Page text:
Chicago (IL) - Apple has a history of not being the most environmentally-friendly company out there and with more and more eyes focusing on climate factors that include, for example, a company’s carbon footprint, the Silicon Valley darling may feel under increasing public pressure in the future. The latest to criticize Apple’s environmental efforts is ClimateCounts.org, which hands Apple the worst climate scorecard in a ranking of twelve leading electronics and computer companies.
Apple’s PR had a good start into the week with a Consumer Reports magazine article that ranked Apple first in technical support. The second half wasn’t so great as a ClimateCounts.org report put Apple at the other end of the spectrum in terms of 22 climate and corporate performance tools that are claimed to "cover companies’ track record on measuring their climate change impact." Criteria include efforts to reduce global warming pollution, publicly disclose climate protection efforts and take positive or negative positions on public policy relevant to climate change. Climate Counts said it relies on the publicly available climate information on each company, self-reported and through "credible third parties".
This means that the statistic are more than likely to deviate from the actual eco friendliness as the actual climate footprint was not measured. We interpret the report more as a status of a companies’ declared eco-friendliness targets, not as actual achievements in a climate preservation. Still, the ranking reveals that there are companies that take the topics of climate change and global warming much more seriously than others in terms of making them a part of their communications strategy.
ClimateCounts.org aims to force companies to clearly state their environmental efforts and provide this information to customers as a tool that contributes to their purchasing decisions. "Business is being pushed by consumers to do its part to solve the climate crisis. The scorecard allows consumers to make good climate decisions in their everyday purchases, and it’s having an impact," said Gary Hirshberg, ClimateCounts.org chairman. Hirshberg is also the CEO of organic yogurt maker Stonyfield Farm, which finances the campaign.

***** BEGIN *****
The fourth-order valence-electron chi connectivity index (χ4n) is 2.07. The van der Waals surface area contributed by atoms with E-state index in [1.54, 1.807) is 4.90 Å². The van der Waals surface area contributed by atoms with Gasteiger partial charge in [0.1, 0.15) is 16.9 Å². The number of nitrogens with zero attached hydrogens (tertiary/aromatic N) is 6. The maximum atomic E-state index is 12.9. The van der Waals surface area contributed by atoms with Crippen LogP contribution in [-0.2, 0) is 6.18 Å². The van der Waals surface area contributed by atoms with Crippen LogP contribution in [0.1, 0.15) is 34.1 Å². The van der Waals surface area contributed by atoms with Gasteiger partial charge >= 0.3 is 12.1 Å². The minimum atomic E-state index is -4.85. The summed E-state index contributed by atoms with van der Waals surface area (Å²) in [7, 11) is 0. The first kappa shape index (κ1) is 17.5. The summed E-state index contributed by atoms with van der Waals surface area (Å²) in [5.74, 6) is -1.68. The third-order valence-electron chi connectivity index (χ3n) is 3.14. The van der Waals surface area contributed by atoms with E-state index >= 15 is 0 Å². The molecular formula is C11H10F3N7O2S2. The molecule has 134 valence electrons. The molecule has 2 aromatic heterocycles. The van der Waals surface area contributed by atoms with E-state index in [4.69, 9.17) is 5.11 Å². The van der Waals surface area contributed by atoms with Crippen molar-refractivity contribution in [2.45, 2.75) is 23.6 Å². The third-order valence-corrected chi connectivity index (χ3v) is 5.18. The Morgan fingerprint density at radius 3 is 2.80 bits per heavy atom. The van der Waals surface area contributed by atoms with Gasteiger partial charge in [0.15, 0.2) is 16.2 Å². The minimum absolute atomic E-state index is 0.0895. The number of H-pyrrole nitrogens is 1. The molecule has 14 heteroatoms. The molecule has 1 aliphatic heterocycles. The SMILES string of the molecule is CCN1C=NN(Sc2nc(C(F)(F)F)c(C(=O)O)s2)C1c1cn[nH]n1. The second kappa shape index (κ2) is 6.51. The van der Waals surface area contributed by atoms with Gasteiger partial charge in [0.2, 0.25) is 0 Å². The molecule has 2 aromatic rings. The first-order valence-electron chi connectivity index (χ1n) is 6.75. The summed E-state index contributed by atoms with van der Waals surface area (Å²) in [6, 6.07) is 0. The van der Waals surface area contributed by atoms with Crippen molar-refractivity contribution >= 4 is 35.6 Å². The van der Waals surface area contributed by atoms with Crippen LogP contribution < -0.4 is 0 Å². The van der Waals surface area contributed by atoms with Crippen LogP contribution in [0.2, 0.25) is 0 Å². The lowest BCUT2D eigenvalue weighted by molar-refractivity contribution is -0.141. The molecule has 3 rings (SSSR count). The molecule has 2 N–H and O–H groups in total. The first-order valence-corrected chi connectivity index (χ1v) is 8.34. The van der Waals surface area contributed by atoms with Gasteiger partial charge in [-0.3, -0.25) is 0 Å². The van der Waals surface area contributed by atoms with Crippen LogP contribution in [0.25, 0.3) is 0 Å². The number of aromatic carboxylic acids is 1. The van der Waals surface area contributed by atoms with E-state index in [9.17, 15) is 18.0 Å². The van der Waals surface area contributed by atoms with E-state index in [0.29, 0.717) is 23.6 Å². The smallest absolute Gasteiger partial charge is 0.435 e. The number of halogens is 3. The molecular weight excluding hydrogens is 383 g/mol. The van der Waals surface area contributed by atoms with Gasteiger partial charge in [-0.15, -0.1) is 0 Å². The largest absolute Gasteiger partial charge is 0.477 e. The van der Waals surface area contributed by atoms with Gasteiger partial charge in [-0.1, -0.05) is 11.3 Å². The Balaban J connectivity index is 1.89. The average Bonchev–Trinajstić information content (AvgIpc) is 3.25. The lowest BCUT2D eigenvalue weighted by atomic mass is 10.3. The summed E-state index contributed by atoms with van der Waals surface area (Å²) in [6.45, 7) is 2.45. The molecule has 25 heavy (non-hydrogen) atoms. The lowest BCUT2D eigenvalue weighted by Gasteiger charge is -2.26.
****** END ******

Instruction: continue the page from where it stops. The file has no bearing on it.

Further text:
At least in this survey, Apple doesn’t look great. The Cupertino-based company ended up with only 11 out of a maximum of 100 points for its ecological and climate efforts. Apple’s results fall far behind other tech companies: IBM is at the top with 77 points, followed by Canon (74), Toshiba (70), Sony (68), Hewlett-Packard (68), Motorola (66), Hitachi (51), Samsung (51), Siemens (51), Dell (49) and Nokia (37). ClimateCounts.org claims that Apple has no publicly stated climate impact review information available, there are insufficient efforts to reduce the climate impact, there is no climate policy stance and very little reporting on its emissions available.
This is not the first time Apple has been slapped by the green movement, ecological awareness groups and consumer advocates for not doing enough to preserve the environment. Greepeace has been among the more vocal groups to criticize Apple for its environmental impact, but recently noted that Apple has been making progress: The organization’s most recent "Guide to Greener Electronics" lists Apple in the middle of the pack of surveyed companies - at the same level as Sony Ericsson, LGE, FSC and Hewlett-Packard. According to Greenpeace, Samsung and Toshiba are the greenest examples of the group, while Nintendo, Philips, Microsoft and Panasonic are described as doing the least to protect the environment.
Apple only recently started using non-toxic materials in its products, but that clearly isn’t enough when compared to other IT companies. There is a notable discrepancy between Apple’s stated environmental efforts and its actual results in preserving the environment compared to other players in the IT industry.